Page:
Pick an Agency, Any Agency: Amtrak

As fiscal conservatives continue to seek avenues through which to derail the federal gravy train, it helps from time to time to take a look at the mind-numbingly long list of federal departments and agencies that are on board. Of course, this list is hardly exhaustive – just one that is publicly available – but it can certainly give us some concrete ideas on how and where to cut the spending.

Today: The National Railroad Passenger Corporation (Amtrak)

Amtrak Logo

About: “The National Railroad Passenger Corporation, doing business as Amtrak (reporting mark AMTK), is a government-owned corporation that was organized on May 1, 1971, to provide intercity passenger train service in the United States.”
FY 2010 Budget: $2.02 billion (Source)

As I recently contemplated a trip in several weeks from New York City to visit friends in Washington, DC, I considered my options. Being on a tight budget as a college student, a flight was out of the question – besides, the trip isn’t so far, and I’d rather not subject myself to whatever the airport security standards happen to be in a few weeks. Fortunately, I turned to one of the many privately-run bus lines that operates on a 24/7 basis for a great deal: at only $17 round-trip, a 4-and-a-half hour bus ride would be a breeze, especially with the wireless internet.

I never so much as considered Amtrak – who, at the time of this writing, are offering $98 round-trip tickets for the same weekend. It’s true that passenger rail services can’t compete along such a frequently traveled route, and it has been for years: Amtrak was created in 1971 due to the declining number of rail passengers. Rather than allowing the free market to work, however, the all-knowing bureaucrats in Washington were convinced that passenger rail was essential to America, and that Amtrak would break a profit in a mere 4 years. Indeed, the only thing more unreliable than government projections are the experts who tout them.

At an annual cost of $2.02 billion, the recent reports of increased ridership for Amtrak are laughable. Even with its record of 28.7 million passengers in 2008, the taxpayer’s cost per passenger averages out to over $70 per passenger – you’re pretty much paying for someone to take a ride on Amtrak this year. Yet, despite the many statements by presidents of the failed enterprise, the federal government is under no false pretense that Amtrak will make money, in the near future or ever. The Amtrak Improvement Act of 1978 removed the entity’s “for-profit” status, and Congress has never had any hesitation in expanding and increasing the funding, whether under Republican or Democratic administrations.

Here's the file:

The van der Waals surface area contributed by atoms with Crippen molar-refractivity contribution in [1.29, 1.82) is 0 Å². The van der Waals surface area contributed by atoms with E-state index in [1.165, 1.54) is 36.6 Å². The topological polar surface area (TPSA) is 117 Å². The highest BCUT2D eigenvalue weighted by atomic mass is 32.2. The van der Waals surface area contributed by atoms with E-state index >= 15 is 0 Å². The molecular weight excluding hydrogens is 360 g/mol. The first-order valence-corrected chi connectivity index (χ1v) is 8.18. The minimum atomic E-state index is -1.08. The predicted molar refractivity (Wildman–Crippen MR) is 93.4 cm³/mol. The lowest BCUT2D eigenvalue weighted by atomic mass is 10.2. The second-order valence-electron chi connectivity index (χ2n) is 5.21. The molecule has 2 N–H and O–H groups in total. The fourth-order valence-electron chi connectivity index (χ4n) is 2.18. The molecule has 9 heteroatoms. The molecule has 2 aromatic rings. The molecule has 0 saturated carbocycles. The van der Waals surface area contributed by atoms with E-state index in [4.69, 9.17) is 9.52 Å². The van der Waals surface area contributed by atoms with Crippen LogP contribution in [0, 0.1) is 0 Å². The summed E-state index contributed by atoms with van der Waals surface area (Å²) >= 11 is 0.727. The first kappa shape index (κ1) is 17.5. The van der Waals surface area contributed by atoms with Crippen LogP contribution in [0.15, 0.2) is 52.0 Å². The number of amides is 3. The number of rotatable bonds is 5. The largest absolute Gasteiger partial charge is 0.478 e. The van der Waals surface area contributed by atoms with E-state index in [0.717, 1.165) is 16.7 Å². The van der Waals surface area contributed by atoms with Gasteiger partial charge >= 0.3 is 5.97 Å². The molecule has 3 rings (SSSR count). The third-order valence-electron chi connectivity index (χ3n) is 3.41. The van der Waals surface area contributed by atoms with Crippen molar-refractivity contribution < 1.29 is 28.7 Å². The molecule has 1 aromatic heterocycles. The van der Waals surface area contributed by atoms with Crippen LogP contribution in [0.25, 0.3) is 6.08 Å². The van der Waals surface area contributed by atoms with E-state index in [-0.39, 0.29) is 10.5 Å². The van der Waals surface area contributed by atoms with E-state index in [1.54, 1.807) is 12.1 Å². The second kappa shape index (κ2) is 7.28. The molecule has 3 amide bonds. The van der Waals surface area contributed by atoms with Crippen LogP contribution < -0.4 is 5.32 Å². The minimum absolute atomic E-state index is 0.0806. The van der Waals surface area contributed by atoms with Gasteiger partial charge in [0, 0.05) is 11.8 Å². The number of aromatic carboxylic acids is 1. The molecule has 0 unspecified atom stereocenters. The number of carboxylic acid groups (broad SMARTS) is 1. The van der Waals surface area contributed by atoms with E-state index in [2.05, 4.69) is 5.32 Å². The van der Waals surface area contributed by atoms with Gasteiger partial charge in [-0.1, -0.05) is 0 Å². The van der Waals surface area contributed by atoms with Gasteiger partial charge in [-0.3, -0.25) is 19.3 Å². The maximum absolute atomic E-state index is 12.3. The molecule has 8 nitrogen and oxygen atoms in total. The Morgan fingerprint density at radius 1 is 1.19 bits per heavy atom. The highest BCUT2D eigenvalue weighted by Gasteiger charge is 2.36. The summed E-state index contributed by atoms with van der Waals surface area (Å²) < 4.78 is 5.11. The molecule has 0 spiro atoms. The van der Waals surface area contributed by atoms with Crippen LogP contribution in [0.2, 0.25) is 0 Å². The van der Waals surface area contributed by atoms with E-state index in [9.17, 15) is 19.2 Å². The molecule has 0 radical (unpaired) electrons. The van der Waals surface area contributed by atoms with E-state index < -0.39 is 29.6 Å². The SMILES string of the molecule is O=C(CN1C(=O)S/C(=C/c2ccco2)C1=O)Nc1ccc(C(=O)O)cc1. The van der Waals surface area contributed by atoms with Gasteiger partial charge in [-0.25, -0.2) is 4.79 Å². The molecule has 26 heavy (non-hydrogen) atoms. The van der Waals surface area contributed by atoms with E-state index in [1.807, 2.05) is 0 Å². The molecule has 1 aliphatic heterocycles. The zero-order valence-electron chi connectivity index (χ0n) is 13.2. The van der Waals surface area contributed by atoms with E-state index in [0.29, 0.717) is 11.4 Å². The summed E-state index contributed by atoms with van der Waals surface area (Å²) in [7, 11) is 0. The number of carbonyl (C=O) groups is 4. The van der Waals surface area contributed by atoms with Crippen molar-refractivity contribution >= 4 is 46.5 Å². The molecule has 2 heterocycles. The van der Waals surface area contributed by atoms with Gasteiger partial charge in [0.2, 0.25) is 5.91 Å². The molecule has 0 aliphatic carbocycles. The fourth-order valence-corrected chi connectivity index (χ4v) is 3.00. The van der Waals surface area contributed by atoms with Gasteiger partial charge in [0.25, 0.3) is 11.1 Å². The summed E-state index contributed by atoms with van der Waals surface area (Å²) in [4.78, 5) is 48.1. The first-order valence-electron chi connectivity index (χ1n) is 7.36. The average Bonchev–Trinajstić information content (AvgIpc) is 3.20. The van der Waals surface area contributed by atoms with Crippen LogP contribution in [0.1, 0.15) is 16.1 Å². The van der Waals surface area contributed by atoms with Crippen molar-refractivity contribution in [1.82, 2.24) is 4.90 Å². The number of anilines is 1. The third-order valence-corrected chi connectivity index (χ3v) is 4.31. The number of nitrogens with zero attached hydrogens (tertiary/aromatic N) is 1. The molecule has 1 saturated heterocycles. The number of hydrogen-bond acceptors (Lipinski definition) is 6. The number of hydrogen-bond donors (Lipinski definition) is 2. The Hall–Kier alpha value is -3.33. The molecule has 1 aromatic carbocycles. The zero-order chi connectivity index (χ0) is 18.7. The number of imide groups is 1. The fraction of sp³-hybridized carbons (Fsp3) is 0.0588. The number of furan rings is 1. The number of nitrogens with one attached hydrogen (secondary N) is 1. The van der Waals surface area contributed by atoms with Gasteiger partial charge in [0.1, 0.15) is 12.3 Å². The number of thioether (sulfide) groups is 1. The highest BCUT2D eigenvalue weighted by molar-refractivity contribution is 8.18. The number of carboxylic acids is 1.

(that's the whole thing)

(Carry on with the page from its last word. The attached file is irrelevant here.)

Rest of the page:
According to its Wikipedia page, the causes of decline in passenger rail were: (1) Government regulation and labor issues; (2) Taxation; (3) Subsidized competition; and (4) Loss of U.S. Mail contracts. All four are based on government intervention in the transportation market. Predictably (as with so many of the government’s failures, such as the sub-prime housing meltdown), the solution to these government failures was to get the government involved to an even greater extent through nationalization. Predictably, the National Railroad Passenger Corporation has failed miserably to revive the industry, and now serves only as a fiscal drain which is more outflanked by private sector competition than ever before.

As for the constitutionality of a government-owned and operated business, what can really be said? There is clearly no authorization for the federal government to start a national corporation for the purpose of…well…what is the purpose of this again? Has anyone ever asked any official or representative where the Constitution grants the federal government the power to run a failing rail system? I’m sure it has something to do with “regulating interstate commerce” for some contrived reason.

Did I mention that the Obama administration’s stimulus bill contained an additional $1 billion for Amtrak? Apparently railroad passengers are the lifeblood of the modern economy.

Constitutionality: None
Visibility: Fairly high
Ease of Abolishing: Moderate
Taxpayer Expense: High
Priority: High

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